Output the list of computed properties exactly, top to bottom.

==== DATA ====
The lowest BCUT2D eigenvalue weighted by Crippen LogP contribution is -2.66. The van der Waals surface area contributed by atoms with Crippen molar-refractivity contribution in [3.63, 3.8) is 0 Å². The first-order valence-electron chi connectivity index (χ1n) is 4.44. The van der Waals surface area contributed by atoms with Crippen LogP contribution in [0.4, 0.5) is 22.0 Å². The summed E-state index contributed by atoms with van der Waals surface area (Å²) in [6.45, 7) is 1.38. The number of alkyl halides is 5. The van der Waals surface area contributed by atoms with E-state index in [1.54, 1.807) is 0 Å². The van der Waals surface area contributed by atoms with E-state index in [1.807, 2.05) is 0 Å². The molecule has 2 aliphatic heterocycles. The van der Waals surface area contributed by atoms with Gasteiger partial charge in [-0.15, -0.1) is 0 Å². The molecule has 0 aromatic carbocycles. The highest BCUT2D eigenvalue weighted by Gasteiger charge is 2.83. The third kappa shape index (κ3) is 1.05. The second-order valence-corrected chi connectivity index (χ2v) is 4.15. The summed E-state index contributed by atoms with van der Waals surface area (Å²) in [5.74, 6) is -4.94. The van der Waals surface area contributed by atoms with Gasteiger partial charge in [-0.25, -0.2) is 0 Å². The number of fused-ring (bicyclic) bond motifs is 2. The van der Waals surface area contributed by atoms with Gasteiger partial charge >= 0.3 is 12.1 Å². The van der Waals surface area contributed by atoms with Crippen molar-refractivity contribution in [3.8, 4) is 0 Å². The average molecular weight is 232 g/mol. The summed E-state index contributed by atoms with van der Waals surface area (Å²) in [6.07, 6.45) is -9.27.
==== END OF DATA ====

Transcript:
The lowest BCUT2D eigenvalue weighted by Crippen LogP contribution is -2.66. The van der Waals surface area contributed by atoms with Crippen molar-refractivity contribution in [3.63, 3.8) is 0 Å². The first-order valence-electron chi connectivity index (χ1n) is 4.44. The van der Waals surface area contributed by atoms with Crippen LogP contribution in [0.4, 0.5) is 22.0 Å². The summed E-state index contributed by atoms with van der Waals surface area (Å²) in [6.45, 7) is 1.38. The number of alkyl halides is 5. The van der Waals surface area contributed by atoms with E-state index in [1.54, 1.807) is 0 Å². The van der Waals surface area contributed by atoms with E-state index in [1.807, 2.05) is 0 Å². The molecule has 2 aliphatic heterocycles. The van der Waals surface area contributed by atoms with Gasteiger partial charge in [-0.15, -0.1) is 0 Å². The molecule has 0 aromatic carbocycles. The highest BCUT2D eigenvalue weighted by Gasteiger charge is 2.83. The third kappa shape index (κ3) is 1.05. The second-order valence-corrected chi connectivity index (χ2v) is 4.15. The summed E-state index contributed by atoms with van der Waals surface area (Å²) in [5.74, 6) is -4.94. The van der Waals surface area contributed by atoms with Gasteiger partial charge in [-0.25, -0.2) is 0 Å². The number of fused-ring (bicyclic) bond motifs is 2. The van der Waals surface area contributed by atoms with Gasteiger partial charge >= 0.3 is 12.1 Å². The van der Waals surface area contributed by atoms with Crippen molar-refractivity contribution in [3.8, 4) is 0 Å². The average molecular weight is 232 g/mol. The summed E-state index contributed by atoms with van der Waals surface area (Å²) in [6.07, 6.45) is -9.27.